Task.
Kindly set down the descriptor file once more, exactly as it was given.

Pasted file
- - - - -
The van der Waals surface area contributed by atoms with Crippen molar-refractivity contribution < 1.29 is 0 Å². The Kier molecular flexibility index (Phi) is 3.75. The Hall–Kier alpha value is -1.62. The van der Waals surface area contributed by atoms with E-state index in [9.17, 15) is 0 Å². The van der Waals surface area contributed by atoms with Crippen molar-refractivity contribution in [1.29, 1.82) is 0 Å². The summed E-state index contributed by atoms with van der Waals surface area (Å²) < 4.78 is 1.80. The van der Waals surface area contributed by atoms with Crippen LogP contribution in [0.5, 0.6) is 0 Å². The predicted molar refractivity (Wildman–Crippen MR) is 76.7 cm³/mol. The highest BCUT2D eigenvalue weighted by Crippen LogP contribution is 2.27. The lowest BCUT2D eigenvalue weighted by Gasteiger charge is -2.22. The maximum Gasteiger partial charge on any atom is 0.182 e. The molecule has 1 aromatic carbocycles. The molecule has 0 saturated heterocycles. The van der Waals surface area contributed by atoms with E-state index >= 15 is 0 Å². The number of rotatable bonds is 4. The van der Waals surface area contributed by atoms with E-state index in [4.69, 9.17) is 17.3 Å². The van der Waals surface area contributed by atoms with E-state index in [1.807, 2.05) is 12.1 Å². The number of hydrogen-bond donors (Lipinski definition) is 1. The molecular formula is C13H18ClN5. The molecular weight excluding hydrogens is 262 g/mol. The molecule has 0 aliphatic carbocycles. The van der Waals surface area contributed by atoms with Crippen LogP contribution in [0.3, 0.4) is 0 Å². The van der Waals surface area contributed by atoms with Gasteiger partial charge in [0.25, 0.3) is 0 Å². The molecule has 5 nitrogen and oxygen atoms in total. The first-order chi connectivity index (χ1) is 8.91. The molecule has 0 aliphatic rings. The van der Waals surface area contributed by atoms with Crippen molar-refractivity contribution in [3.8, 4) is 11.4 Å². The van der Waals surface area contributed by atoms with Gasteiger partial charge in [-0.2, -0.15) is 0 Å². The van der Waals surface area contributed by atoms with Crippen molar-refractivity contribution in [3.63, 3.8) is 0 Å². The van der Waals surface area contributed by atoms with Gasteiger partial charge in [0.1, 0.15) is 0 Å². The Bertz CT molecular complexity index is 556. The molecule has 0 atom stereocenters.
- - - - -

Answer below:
The van der Waals surface area contributed by atoms with Crippen molar-refractivity contribution < 1.29 is 0 Å². The Kier molecular flexibility index (Phi) is 3.75. The Hall–Kier alpha value is -1.62. The van der Waals surface area contributed by atoms with E-state index in [9.17, 15) is 0 Å². The van der Waals surface area contributed by atoms with Crippen molar-refractivity contribution in [1.29, 1.82) is 0 Å². The summed E-state index contributed by atoms with van der Waals surface area (Å²) < 4.78 is 1.80. The van der Waals surface area contributed by atoms with Crippen LogP contribution in [0.5, 0.6) is 0 Å². The predicted molar refractivity (Wildman–Crippen MR) is 76.7 cm³/mol. The highest BCUT2D eigenvalue weighted by Crippen LogP contribution is 2.27. The lowest BCUT2D eigenvalue weighted by Gasteiger charge is -2.22. The maximum Gasteiger partial charge on any atom is 0.182 e. The molecule has 1 aromatic carbocycles. The molecule has 0 saturated heterocycles. The van der Waals surface area contributed by atoms with E-state index >= 15 is 0 Å². The number of rotatable bonds is 4. The van der Waals surface area contributed by atoms with E-state index in [4.69, 9.17) is 17.3 Å². The van der Waals surface area contributed by atoms with E-state index in [1.807, 2.05) is 12.1 Å². The number of hydrogen-bond donors (Lipinski definition) is 1. The molecular formula is C13H18ClN5. The molecular weight excluding hydrogens is 262 g/mol. The molecule has 0 aliphatic carbocycles. The van der Waals surface area contributed by atoms with Crippen LogP contribution in [0.3, 0.4) is 0 Å². The van der Waals surface area contributed by atoms with Gasteiger partial charge in [0.25, 0.3) is 0 Å². The molecule has 5 nitrogen and oxygen atoms in total. The first-order chi connectivity index (χ1) is 8.91. The molecule has 0 aliphatic rings. The van der Waals surface area contributed by atoms with Crippen molar-refractivity contribution in [3.8, 4) is 11.4 Å². The van der Waals surface area contributed by atoms with Gasteiger partial charge in [-0.2, -0.15) is 0 Å². The van der Waals surface area contributed by atoms with Crippen molar-refractivity contribution in [3.63, 3.8) is 0 Å². The van der Waals surface area contributed by atoms with Gasteiger partial charge in [0.1, 0.15) is 0 Å². The Bertz CT molecular complexity index is 556. The molecule has 0 atom stereocenters.